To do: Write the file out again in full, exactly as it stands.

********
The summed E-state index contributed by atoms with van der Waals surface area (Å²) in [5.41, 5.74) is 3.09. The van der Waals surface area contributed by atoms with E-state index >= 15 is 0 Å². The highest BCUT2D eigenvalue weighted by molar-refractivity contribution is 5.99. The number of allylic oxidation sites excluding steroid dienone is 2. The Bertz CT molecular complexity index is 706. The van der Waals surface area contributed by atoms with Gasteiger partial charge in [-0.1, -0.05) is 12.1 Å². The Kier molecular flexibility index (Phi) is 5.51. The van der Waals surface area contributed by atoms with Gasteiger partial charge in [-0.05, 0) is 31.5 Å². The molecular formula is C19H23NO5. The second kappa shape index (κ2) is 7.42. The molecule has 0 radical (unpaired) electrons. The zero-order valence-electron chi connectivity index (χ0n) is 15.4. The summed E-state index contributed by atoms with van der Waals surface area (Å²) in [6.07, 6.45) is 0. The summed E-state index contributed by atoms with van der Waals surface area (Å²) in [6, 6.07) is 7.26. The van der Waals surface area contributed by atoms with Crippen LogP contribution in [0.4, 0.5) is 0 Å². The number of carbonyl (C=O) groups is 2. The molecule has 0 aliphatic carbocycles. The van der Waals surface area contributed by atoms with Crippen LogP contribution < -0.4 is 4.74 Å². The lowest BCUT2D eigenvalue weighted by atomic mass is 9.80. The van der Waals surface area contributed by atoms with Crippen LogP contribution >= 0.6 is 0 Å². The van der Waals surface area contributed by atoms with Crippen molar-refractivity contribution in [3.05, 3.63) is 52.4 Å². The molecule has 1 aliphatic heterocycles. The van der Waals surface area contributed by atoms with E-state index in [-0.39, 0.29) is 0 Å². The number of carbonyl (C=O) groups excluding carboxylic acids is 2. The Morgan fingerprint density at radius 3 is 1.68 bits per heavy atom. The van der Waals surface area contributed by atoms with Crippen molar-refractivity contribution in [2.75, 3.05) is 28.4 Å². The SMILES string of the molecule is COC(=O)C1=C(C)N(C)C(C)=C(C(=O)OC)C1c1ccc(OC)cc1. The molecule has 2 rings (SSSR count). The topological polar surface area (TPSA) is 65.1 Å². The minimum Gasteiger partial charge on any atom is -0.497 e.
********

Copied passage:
The summed E-state index contributed by atoms with van der Waals surface area (Å²) in [5.41, 5.74) is 3.09. The van der Waals surface area contributed by atoms with E-state index >= 15 is 0 Å². The highest BCUT2D eigenvalue weighted by molar-refractivity contribution is 5.99. The number of allylic oxidation sites excluding steroid dienone is 2. The Bertz CT molecular complexity index is 706. The van der Waals surface area contributed by atoms with Gasteiger partial charge in [-0.1, -0.05) is 12.1 Å². The Kier molecular flexibility index (Phi) is 5.51. The van der Waals surface area contributed by atoms with Gasteiger partial charge in [-0.05, 0) is 31.5 Å². The molecular formula is C19H23NO5. The second kappa shape index (κ2) is 7.42. The molecule has 0 radical (unpaired) electrons. The zero-order valence-electron chi connectivity index (χ0n) is 15.4. The summed E-state index contributed by atoms with van der Waals surface area (Å²) in [6.07, 6.45) is 0. The summed E-state index contributed by atoms with van der Waals surface area (Å²) in [6, 6.07) is 7.26. The van der Waals surface area contributed by atoms with Crippen LogP contribution in [0.4, 0.5) is 0 Å². The number of carbonyl (C=O) groups is 2. The molecule has 0 aliphatic carbocycles. The van der Waals surface area contributed by atoms with Crippen LogP contribution < -0.4 is 4.74 Å². The lowest BCUT2D eigenvalue weighted by atomic mass is 9.80. The van der Waals surface area contributed by atoms with Crippen LogP contribution >= 0.6 is 0 Å². The van der Waals surface area contributed by atoms with Crippen molar-refractivity contribution in [3.05, 3.63) is 52.4 Å². The molecule has 1 aliphatic heterocycles. The van der Waals surface area contributed by atoms with E-state index in [-0.39, 0.29) is 0 Å². The number of carbonyl (C=O) groups excluding carboxylic acids is 2. The Morgan fingerprint density at radius 3 is 1.68 bits per heavy atom. The van der Waals surface area contributed by atoms with Crippen molar-refractivity contribution in [2.75, 3.05) is 28.4 Å². The SMILES string of the molecule is COC(=O)C1=C(C)N(C)C(C)=C(C(=O)OC)C1c1ccc(OC)cc1. The molecule has 2 rings (SSSR count). The topological polar surface area (TPSA) is 65.1 Å². The minimum Gasteiger partial charge on any atom is -0.497 e.